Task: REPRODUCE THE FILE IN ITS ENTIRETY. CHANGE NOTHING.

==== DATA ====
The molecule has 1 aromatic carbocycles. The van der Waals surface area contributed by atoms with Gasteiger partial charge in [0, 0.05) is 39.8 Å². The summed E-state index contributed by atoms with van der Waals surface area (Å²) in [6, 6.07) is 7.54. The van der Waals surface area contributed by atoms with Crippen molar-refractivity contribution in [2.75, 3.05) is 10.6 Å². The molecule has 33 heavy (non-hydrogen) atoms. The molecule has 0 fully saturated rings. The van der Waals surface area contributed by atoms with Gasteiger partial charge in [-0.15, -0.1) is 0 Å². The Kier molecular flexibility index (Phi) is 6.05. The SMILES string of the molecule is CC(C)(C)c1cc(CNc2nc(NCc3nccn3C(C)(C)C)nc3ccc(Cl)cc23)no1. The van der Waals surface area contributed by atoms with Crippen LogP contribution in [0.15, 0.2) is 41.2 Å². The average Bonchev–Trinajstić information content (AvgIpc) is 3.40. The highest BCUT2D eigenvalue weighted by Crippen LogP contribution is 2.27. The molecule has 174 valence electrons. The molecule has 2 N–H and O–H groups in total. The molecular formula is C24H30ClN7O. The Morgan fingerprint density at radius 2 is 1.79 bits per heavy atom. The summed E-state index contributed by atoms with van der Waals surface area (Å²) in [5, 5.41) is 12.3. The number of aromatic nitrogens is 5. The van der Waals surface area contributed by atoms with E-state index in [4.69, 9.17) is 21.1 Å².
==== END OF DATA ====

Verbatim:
The molecule has 1 aromatic carbocycles. The van der Waals surface area contributed by atoms with Gasteiger partial charge in [0, 0.05) is 39.8 Å². The summed E-state index contributed by atoms with van der Waals surface area (Å²) in [6, 6.07) is 7.54. The van der Waals surface area contributed by atoms with Crippen molar-refractivity contribution in [2.75, 3.05) is 10.6 Å². The molecule has 33 heavy (non-hydrogen) atoms. The molecule has 0 fully saturated rings. The van der Waals surface area contributed by atoms with Gasteiger partial charge in [-0.15, -0.1) is 0 Å². The Kier molecular flexibility index (Phi) is 6.05. The SMILES string of the molecule is CC(C)(C)c1cc(CNc2nc(NCc3nccn3C(C)(C)C)nc3ccc(Cl)cc23)no1. The van der Waals surface area contributed by atoms with Crippen LogP contribution in [0.15, 0.2) is 41.2 Å². The average Bonchev–Trinajstić information content (AvgIpc) is 3.40. The highest BCUT2D eigenvalue weighted by Crippen LogP contribution is 2.27. The molecule has 174 valence electrons. The molecule has 2 N–H and O–H groups in total. The molecular formula is C24H30ClN7O. The Morgan fingerprint density at radius 2 is 1.79 bits per heavy atom. The summed E-state index contributed by atoms with van der Waals surface area (Å²) in [5, 5.41) is 12.3. The number of aromatic nitrogens is 5. The van der Waals surface area contributed by atoms with E-state index in [4.69, 9.17) is 21.1 Å².